Sustainable funding for Drupal core has been a topic of discussion throughout Drupal 8 development. Dries' DrupalCon Amsterdam keynote explores social theory and research related to how we sustain open source projects, and the core conversation on funding Drupal core from the same event discusses specifics for funding core in the near term.
In December, the Drupal Association announced the Drupal 8 Accelerate program to help fund critical work on Drupal 8. The fund makes it possible for independent contributors to receive grants for work that brings Drupal 8 closer to release. You can contribute to the fund financially by becoming a Drupal Association member or partner, or contact the Drupal Association about donating directly at email@example.com. Or, if you have an idea on how funding could help speed Drupal 8's release, read the program details and apply for a grant.
For information on how organizations can invest in contribution through their employees, read YesCT's thorough article on strategies for businesses to invest in Drupal 8. If you are a business owner, you might even consider whether you could join with Acquia, Chapter Three, Pantheon, BlackMesh, and other companies in employing full-time open source contributors.
Finally, the Drupal Core Gratipay Team exists to help fund regular contributors who are not paid for core work.
Adopt employment practices to make contribution both fair and feasible
Ashe's article (referenced already above) has lots of great recommendations on fair employment practices that enable contribution.
Be transparent about governance and decision-making
When the Drupal community was smaller, we didn't have the same need for formal structures for decision-making, because most core developers knew each other. That is no longer feasible; contributors shouldn't need to "know someone" to get something done. As our community grows, transparency is essential.
I was not involved during the development of Drupal 7, so I don't have firsthand experience of how the community responded to these challenges before 2011. Nonetheless, I think we've made a lot of progress in Drupal 8. For example, the introduction of the Working Groups improved the transparency of community decision-making. We've added the core gates, issue summaries, Drupal Core Updates, and beta evaluation criteria all to make core development and patch acceptance more transparent. Branch maintainers now also collaborate to give quicker feedback on issues, including regular triage of criticals so the community has accurate information on what is blocking Drupal 8's release.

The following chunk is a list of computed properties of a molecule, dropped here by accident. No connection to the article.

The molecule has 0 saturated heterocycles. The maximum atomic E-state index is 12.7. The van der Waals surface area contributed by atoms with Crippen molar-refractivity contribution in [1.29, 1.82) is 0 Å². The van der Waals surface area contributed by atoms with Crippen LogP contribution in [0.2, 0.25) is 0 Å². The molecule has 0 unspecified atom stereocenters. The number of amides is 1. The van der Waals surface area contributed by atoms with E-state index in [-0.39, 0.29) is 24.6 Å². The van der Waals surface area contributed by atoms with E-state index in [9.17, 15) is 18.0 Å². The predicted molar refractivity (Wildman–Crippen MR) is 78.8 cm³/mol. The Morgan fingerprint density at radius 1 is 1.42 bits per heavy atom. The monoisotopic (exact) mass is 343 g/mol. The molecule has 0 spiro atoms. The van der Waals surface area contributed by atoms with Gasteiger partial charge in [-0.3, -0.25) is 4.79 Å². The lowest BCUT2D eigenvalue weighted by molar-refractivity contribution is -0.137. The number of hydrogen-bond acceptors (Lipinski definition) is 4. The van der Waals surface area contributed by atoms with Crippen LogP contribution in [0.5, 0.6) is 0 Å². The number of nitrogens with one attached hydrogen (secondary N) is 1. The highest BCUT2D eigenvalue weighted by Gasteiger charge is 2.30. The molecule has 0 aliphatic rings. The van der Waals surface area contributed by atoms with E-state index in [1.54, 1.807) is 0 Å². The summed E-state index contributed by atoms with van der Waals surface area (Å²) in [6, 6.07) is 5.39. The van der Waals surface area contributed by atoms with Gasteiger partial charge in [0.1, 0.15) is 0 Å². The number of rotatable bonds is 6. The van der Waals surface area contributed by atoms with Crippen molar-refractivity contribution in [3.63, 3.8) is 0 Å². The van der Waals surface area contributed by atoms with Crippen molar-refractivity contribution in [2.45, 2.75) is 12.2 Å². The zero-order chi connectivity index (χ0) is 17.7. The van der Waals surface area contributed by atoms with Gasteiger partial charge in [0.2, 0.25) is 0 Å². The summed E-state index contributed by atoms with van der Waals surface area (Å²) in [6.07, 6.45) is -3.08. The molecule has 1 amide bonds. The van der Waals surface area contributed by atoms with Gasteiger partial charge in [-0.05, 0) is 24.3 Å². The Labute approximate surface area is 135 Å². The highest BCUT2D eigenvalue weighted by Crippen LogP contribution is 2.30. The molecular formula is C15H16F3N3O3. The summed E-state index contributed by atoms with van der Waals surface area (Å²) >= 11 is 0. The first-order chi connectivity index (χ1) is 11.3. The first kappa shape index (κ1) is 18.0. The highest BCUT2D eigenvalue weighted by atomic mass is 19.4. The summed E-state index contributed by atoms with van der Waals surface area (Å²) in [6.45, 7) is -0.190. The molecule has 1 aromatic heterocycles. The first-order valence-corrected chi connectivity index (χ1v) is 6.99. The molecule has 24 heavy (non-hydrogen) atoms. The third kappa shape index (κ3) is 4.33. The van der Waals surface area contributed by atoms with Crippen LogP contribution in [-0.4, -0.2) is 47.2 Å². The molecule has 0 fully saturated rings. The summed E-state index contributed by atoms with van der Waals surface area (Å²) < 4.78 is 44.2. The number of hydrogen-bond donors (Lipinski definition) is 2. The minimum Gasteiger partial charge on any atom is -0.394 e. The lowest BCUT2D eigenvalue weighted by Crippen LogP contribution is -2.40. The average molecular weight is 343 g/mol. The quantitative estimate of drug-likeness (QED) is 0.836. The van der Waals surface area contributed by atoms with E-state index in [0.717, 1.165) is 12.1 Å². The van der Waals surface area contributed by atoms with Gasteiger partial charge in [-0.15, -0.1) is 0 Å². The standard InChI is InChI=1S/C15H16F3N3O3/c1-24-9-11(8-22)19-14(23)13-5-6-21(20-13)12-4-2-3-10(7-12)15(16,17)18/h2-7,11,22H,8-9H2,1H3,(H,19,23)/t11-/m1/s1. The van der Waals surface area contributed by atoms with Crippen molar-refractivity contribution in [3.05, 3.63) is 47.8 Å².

None of these changes have completely resolved transparency problems around core development, and some of them have been rocky, especially at first. It's a struggle to scale core development without adding unneeded overhead. Our next challenge is definiting the roles of core component, topic, and branch maintainers more clearly.
Be transparent about volunteer and paid contribution
Finally, for all the reasons in this post, transparency about both volunteer and paid contribution is essential. The most important step is the work to provide credit on Drupal.org for organizations sponsoring development. This change will simultaneously provide fairer credit to all organizations--not just those employing full-time developers--and clarify what contributions are funded versus contributed by volunteers.
I'm glad Acquia invests directly in Drupal 8 core contribution the way that it does. After all, the fact that I'm getting paid to contribute full time is awesome and the entire reason I work for Acquia in the first place. I also think we need to talk more about all the other organizations that contribute in significant ways, and most especially the individuals who do. I still recognize that we are all prone to conflict of interest, and it's crucial that we maintain and expand Drupal's diversity to provide balance. Accurately representing the current diversity of contribution is the first step.
Thanks to YesCT, effulgentsia, catch, and alexpott for contributing to this post. All data are from March 1, 2015.
Feedback? Contact me on Drupal.org.